15 Tips for Better Serving a Vertical Market
If you’re planning to align your business with a specific vertical market, or more effectively serve one (or several), it’s important to consider how to do it most effectively. The 15 tips below are drawn from the experiences of companies laser-focused on specific verticals.
1: Businesses in vertical markets may have common expectations – a cluster of branded features that add legitimacy. By knowing in advance what a prospective client is likely to need, the print provider can serve as a guide to help them achieve their branding goals.
2: While the design to be printed may come from an external source, such as an agency, print providers have an opportunity to use printing expertise to enhance the final product. Specialty substrates, expanded color sets and embellishments are all opportunities that can make a product or design “pop.”
3: Is your company “known” to the marketing agencies and creatives that specialize in the vertical market you serve? There is great value in being recommended to small businesses seeking printing services. They don’t want to put the job out for bid – they want someone who understands their needs.
4: Build your own vertical market network. While your company may not produce all the printed products your vertical market customer will need, you can certainly partner with printers from other print segments who serve the vertical. The result is a coordinated, multi-company customer resource.
5: If your reputation for serving a specific vertical market proceeds you, then a strong element of trust is in place from the start. To expand on that, convey to them that you understand their needs and their goals. They don’t have to explain themselves.
6: Specializing on a specific vertical market allows a print provider to direct its sales efforts and messaging directly to that market and to identify itself as such. The is in stark contrast to many print providers that serve as non-specialized “one-stop-shops.”
7: By creating strategic partnerships with smaller producers, a print provider can address the needs of all customers who approach from the vertical market, whether it produces the business directly or passes it to a partner company. This way, the company maintains its image as the “go to” for that vertical.
8: Understanding the needs of larger companies in a vertical market, versus smaller ones, can become a sales strategy. As a company grows, it may want to expand beyond its core brand identity, for instance by creating sub-branding efforts for it’s most popular products.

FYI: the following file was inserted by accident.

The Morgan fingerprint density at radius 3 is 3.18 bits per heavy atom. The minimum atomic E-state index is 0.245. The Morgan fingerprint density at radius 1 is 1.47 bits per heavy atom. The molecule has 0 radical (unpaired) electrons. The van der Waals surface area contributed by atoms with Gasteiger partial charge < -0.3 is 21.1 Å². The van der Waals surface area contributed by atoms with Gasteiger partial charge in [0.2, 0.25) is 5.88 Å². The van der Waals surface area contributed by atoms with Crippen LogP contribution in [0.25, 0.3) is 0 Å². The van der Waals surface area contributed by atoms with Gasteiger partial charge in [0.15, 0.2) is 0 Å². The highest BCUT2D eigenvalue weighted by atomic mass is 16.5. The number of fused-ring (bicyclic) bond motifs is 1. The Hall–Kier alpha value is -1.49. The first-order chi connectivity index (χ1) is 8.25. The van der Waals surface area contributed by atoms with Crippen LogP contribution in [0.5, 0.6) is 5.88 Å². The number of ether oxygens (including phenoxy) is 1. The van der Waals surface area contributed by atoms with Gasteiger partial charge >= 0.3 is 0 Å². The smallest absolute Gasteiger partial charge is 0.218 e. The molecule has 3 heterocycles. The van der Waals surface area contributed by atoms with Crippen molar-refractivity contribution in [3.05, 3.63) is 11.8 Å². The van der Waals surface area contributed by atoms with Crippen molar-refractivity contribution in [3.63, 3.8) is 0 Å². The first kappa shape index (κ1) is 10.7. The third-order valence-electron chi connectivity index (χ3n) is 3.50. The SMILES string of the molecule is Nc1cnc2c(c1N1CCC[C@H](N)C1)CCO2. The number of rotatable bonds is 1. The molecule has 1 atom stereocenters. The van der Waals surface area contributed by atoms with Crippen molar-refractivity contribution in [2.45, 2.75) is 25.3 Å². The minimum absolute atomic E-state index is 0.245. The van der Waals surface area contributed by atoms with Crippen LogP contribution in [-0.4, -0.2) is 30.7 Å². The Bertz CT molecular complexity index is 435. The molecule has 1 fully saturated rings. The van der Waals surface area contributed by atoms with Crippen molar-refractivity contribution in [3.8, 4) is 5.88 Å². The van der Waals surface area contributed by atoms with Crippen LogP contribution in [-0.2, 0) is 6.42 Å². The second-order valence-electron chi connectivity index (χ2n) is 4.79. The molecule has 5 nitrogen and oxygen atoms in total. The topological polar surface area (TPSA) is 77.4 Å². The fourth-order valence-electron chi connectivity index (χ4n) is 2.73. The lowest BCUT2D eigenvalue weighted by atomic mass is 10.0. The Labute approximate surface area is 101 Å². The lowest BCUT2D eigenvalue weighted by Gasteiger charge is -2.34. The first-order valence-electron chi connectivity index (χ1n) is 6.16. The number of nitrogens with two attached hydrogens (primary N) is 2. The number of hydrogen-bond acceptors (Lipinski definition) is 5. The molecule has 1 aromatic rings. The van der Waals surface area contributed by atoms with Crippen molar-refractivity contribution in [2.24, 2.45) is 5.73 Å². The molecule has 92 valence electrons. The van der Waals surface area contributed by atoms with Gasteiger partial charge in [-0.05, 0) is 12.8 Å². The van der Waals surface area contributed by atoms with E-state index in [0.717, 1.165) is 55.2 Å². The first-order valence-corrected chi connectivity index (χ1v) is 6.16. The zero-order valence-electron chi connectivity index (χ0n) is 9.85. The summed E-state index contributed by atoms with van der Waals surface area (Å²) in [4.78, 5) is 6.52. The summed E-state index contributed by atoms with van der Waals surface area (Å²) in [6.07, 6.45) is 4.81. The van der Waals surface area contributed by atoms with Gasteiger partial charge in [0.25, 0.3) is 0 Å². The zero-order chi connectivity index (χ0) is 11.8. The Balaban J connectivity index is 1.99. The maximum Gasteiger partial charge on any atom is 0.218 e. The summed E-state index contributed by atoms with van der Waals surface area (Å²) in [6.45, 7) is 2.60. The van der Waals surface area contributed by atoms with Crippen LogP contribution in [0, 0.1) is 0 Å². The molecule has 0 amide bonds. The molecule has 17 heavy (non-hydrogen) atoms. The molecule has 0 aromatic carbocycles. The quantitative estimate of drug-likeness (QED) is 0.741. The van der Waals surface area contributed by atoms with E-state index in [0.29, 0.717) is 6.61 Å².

9: By strongly serving a vertical market, the print provider is more likely to be seen as an “insider” who knows and understands what the customer needs, as opposed to being a “service provider” – just another cold-calling printing company that does not understand their business.
10: By alleviating the burden of the small business owner to have “yet another thing the worry about,” a simple reminder of a coming event, or a casual check on inventory of printed items, conveys good will. Situations where the business owner says, “Wow, thanks, you saved me from running out,” build trust.
11: Serving as a successful partner for your customers, and having the ability to scale as they scale, enables the print provider to grow. Further, by becoming a larger, more prominent player in the vertical market, other large businesses in that vertical will notice you.
12: Vertical markets can grow and transform, such as the expansion of craft brewing into what is now known as craft beverages. Companies strategically positioned to serve a vertical market, and knowledgeable enough to see evolving opportunities, can transform along with the market.
13: Digital printing, and its inherent ability to produce short runs, has been transformative in virtually all markets printers serve. It has enabled more variety, and it has also built a bridge across the historical chasm that existed between low-volume and high-volume production.
14: Today’s startups may be tomorrow’s leaders. Instead of being annoyed by having “train” new customers, view it instead as building trust and forming lasting partnerships. Also, carefully trained customers may ultimately be easier to work with.
15: If the success of your business depends on the success of your customers, then be a partner, not an adversary. Create smooth movement, not friction. Provide resources, not roadblocks. By being a part of the vertical market, your company becomes part of the eco-system of services that makes it work.